HomeThinking about Postwar Latin America (19th and 20th centuries)

Thinking about Postwar Latin America (19th and 20th centuries)

Penser l’après-guerre. Amériques latines (XIXe-XXe siècles)

Special issue of Atlante – Revue d’étude romanes (nº 14, printemps 2021)

Dossier dans la revue Atlante - Revue d’étude romanes nº 14, printemps 2021

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Published on Monday, October 28, 2019 by Anastasia Giardinelli

Summary

The Latin American countries that emerged from the disintegration of the Portuguese and Spanish empires were born in a context of independence wars that lasted years, if not decades, and whose civil character and the violence that they generated, as well as the complexity of the dynamics at work, have been understood in a new light by Latin Americanist historiography in America and Europe. Postwar experiences are quite another matter. Over the past decades in France, and more broadly in Europe, this field has expanded, as shown by innovating studies of 20th century European conflicts, as well as the wars of decolonization, whether in social, cultural or political history, or even international relations. With regards to Latin America, the period following the Cold War, characterized by military dictatorships and civil wars, has been studied in terms of democratic transitions and problems associated with human rights and transitional justice.

Announcement

Presentation

The Latin American countries that emerged from the disintegration of the Portuguese and Spanish empires were born in a context of independence wars that lasted years, if not decades, and whose civil character and the violence that they generated, as well as the complexity of the dynamics at work, have been understood in a new light by Latin Americanist historiography in America and Europe. Postwar experiences are quite another matter. Over the past decades in France, and more broadly in Europe, this field has expanded, as shown by innovating studies of 20th century European conflicts, as well as the wars of decolonization, whether in social, cultural or political history, or even international relations. With regards to Latin America, the period following the Cold War, characterized by military dictatorships and civil wars, has been studied in terms of democratic transitions and problems associated with human rights and transitional justice.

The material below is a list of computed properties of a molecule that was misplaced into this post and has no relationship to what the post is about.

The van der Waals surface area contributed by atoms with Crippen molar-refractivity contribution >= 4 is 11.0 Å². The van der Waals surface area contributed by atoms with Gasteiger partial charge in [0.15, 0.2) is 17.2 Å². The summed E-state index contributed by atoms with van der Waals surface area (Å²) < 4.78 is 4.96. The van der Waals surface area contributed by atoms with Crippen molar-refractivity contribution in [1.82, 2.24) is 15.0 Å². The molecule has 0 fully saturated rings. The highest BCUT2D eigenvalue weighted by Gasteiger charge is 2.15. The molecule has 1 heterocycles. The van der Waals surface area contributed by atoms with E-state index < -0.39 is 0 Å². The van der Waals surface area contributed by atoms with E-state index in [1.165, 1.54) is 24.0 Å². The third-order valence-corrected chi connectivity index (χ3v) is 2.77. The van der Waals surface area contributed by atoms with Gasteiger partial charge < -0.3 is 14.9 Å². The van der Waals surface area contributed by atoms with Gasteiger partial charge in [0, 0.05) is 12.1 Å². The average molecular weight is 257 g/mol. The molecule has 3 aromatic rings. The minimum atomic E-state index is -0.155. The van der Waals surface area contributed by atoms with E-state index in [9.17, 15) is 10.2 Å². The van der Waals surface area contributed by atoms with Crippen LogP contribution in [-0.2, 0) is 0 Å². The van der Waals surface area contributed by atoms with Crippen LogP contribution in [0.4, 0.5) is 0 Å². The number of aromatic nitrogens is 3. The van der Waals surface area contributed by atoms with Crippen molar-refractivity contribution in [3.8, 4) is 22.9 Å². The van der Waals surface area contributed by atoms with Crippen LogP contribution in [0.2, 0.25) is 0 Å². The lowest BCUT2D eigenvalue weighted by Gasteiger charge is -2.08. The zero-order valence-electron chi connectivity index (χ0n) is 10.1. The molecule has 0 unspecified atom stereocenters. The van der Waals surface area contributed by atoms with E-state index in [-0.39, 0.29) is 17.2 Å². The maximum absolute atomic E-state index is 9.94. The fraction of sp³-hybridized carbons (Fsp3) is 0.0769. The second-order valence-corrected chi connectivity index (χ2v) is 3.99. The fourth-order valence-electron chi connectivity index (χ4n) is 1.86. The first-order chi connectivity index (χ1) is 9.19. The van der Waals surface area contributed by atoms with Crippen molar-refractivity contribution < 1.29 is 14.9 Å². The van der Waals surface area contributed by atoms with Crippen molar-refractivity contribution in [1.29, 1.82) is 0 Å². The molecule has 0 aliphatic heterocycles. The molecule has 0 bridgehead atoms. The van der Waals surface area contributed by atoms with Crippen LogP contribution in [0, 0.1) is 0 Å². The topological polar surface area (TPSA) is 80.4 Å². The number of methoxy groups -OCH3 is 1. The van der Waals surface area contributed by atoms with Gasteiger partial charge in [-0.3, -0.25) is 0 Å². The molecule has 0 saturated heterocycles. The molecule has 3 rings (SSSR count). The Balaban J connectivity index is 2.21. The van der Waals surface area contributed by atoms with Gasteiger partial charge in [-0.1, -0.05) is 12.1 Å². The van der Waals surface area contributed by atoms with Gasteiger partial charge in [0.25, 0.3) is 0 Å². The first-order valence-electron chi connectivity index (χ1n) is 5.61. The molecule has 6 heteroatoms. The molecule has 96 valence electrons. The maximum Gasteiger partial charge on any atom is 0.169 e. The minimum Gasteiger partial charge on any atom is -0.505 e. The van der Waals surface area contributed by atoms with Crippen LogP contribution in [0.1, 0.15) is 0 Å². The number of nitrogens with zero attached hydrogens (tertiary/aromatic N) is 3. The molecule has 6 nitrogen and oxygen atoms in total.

On the other hand, the postwar problem it all of its diversity and complexity has been little studied for previous periods, whether concerning the wars of independence at the beginning of the 19th century[1] or the inter-American conflicts that shook the continent throughout the 19th and the beginning of the 20th centuries. Civil wars, low intensity border wars, multinational wars such as the Paraguay (1864-1870), the Pacific (1879-1883) or the Chaco (1932-1935) wars, whose civil dimensions are important, were nonetheless common. With regards to the Paraguay and Chaco wars, the most consequential work has been done in the framework of international research projects and edited volumes[2], but historians have not taken up the mantle of these studies. At the same time an epistemological reflection is still lacking on the implementation of this type of study (in accordance with the chosen methodological approach) or on the sources likely to illuminate the different facets of postwar experiences.